Above all, don’t lie to yourself. The man who lies to himself and listens to his own lie comes to a point that he cannot distinguish the truth within him, or around him, and so loses all respect for himself and for others. And having no respect he ceases to love.                      Fyodor Dostoyevsky, The Brothers Karamazov 

Most Americans probably don’t realize that President Roosevelt’s message on fear is not a response to Pearl Harbor, in 1941, but rather appears in his first inaugural address in 1933. The reference is to fears associated with The Great Depression. His invitation to the nation is as relevant now as it was then. Roosevelt said:

This great Nation will endure as it has endured, will revive and will prosper. So, first of all, let me assert my firm belief that the only thing we have to fear is fear itself—nameless, unreasoning, unjustified terror which paralyzes needed efforts to convert retreat into advance. In every dark hour of our national life a leadership of frankness and vigor has met with that understanding and support of the people themselves which is essential to victory. I am convinced that you will again give that support to leadership in these critical days.

Franklin D. Roosevelt, Inaugural Address, March 4, 1933

In treating President Obama with respect we preserve a regard also for the Presidency itself, so that future occupants might receive the basic respect they will need to carry out their constitutional obligations and duties.

What is the import of this sober tale? Americans, listen up! Believe in your country. Govern thoughtfully and wisely. Be good to each other. Cut out the labels and insults. Let’s start treating each other with respect. Follow the little children. Open your eyes. Open your mind. Talk to the great people all around you. Give up lying. Have a little self-respect.

Will Callender, Jr. ©

January 26, 2016

Author of Abdication: God Steps Down for Good

Antonin Scalia’s War on Secularists

Antonin Scalia’s War on Secularists

Supreme Court Justice Antonin Scalia, in a January 2nd speech at Archbishop Rummel High School in Metairie, Louisiana, told the audience that the constitution does not require government to be neutral between religion and non-religion. The separation clause of the First Amendment prevents government from favoring a particular faith, that is true, but it is not intended as a rebuke of religion. Government, in Scalia’s judgment, can and should favor religion over non-religion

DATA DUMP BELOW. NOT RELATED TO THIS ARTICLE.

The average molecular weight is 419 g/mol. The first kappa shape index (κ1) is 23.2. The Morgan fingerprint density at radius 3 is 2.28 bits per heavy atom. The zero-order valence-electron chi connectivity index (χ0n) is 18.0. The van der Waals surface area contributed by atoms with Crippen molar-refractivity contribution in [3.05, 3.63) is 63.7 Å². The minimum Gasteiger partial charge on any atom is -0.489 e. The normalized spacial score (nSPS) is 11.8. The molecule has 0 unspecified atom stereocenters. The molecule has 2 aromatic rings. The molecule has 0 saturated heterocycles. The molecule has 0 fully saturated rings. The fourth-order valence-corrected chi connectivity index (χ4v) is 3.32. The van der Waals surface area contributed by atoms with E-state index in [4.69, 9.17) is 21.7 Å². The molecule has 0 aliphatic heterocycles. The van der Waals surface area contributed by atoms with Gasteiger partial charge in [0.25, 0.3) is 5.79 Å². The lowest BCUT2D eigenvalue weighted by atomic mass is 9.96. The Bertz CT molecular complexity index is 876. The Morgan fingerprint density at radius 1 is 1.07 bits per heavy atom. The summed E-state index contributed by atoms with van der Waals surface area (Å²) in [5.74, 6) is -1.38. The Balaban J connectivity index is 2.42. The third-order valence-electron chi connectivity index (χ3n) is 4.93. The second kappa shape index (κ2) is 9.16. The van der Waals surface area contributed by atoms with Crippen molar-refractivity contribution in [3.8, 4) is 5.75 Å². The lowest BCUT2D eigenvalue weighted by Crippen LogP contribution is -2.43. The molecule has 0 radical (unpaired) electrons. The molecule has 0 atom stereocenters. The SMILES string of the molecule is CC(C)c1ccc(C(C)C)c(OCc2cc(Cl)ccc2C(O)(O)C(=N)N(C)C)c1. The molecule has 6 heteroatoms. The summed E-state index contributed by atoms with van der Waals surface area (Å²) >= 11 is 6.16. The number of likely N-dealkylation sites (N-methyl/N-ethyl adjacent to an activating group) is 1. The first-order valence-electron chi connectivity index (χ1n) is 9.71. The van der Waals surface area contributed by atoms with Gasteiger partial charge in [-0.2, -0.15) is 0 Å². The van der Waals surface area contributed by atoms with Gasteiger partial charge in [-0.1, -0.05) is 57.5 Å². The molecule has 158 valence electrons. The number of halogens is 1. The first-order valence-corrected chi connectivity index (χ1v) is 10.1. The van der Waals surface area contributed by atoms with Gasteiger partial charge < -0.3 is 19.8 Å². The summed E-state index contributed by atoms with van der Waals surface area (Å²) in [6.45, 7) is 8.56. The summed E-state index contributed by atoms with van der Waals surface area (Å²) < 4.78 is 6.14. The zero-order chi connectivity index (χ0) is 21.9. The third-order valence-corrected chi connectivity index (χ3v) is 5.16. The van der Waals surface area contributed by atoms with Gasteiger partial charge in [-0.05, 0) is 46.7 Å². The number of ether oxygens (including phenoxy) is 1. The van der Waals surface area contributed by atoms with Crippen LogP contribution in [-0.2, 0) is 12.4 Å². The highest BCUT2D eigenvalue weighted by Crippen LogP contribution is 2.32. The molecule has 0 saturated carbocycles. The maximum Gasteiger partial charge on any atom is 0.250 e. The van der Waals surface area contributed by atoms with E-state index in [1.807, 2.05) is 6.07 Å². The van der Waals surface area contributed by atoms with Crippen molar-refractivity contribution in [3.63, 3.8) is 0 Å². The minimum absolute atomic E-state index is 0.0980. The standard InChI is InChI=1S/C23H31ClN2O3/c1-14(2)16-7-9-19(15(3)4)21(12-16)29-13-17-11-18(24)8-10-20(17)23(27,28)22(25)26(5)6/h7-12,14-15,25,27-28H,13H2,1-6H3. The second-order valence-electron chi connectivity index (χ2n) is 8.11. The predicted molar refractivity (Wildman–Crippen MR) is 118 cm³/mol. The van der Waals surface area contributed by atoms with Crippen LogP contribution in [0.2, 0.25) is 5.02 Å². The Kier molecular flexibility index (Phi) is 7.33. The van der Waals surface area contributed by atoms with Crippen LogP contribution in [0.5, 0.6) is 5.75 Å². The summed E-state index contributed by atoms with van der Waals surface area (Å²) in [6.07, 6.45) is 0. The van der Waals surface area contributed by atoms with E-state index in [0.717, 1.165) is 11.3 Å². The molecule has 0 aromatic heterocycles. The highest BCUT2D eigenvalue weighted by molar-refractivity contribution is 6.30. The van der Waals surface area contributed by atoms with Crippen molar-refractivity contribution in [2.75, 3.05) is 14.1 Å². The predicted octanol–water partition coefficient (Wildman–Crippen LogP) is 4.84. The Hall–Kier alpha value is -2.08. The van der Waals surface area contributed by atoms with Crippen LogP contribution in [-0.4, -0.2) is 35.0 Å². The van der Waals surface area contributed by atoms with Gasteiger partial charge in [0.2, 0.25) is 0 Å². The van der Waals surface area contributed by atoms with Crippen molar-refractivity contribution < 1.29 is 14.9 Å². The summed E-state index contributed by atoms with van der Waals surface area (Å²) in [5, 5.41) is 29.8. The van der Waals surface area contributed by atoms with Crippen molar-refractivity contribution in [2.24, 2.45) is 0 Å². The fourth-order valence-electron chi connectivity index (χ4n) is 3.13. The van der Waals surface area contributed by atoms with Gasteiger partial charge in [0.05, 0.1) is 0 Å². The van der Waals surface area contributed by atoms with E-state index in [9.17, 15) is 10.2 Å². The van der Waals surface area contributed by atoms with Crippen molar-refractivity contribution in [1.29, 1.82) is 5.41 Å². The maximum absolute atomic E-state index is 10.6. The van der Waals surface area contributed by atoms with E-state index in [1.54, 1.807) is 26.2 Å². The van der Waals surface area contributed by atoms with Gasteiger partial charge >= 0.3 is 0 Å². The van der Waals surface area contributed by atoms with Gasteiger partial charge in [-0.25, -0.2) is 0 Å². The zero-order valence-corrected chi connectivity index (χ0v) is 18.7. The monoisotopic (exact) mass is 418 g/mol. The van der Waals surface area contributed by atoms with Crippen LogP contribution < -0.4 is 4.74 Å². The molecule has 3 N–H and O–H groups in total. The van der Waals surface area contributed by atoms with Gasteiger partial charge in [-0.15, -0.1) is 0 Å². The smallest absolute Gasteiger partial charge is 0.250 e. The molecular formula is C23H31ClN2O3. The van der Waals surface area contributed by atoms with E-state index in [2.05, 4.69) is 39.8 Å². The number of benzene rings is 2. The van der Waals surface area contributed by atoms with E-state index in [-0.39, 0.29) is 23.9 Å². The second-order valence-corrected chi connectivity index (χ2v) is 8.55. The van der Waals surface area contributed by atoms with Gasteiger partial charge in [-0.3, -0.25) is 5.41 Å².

While the Louisiana speech has brought fresh attention to his views, Justice Scalia’s has stated them before, for example at Colorado Christian University in October, 2014, when he was awarded a honorary degree. Note the consistency of message in Dustin Wicksell’s Inquisitir story on that event and Debra Cassens Weiss’s synopsis of the Metairie speech for the ABA Journal. Key quotes from the two sources appear below:

From ABA Journal:

“Our country’s constitutional traditions do not require government to be neutral between religion and nonreligion (sic), Justice Antonin Scalia said on Saturday in a speech to Catholic high school students. . . .government can’t favor one religion over another, but government has been allowed to support religion over nonreligion (sic) for hundreds of years.”

Scalia also said the United States has benefited because of its support for religion. “God has been very good to us,” Scalia said. “One of the reasons God has been good to us is that we have done him honor. … Unlike the other countries of the world that do not even invoke his name, we do him honor—in presidential addresses, in Thanksgiving proclamations and in many other ways.” Debra Cassens Weiss, Scalia: God has been good to US because ‘we have done him honor,’ 

From Inquisitir:

“… the main fight is to dissuade Americans from what the secularists are trying to persuade them to be true: that the separation of church and state means that the government cannot favor religion over non-religion,” Scalia said.

“We do Him [God] honor in our pledge of allegiance, in all our public ceremonies,” he continued. “There’s nothing wrong with that. It is in the best of American traditions, and don’t let anybody tell you otherwise. I think we have to fight that tendency of the secularists to impose it on all of us through the Constitution.”
Dustin Wicksell, Scalia: Government can favor ‘Religion over Non-religion’

I find Justice Scalia’s argument disturbing in many ways:

  • A political opinion is promoted under the guise of legal scholarship. This is deceptive. Scalia is speaking as a political advocate.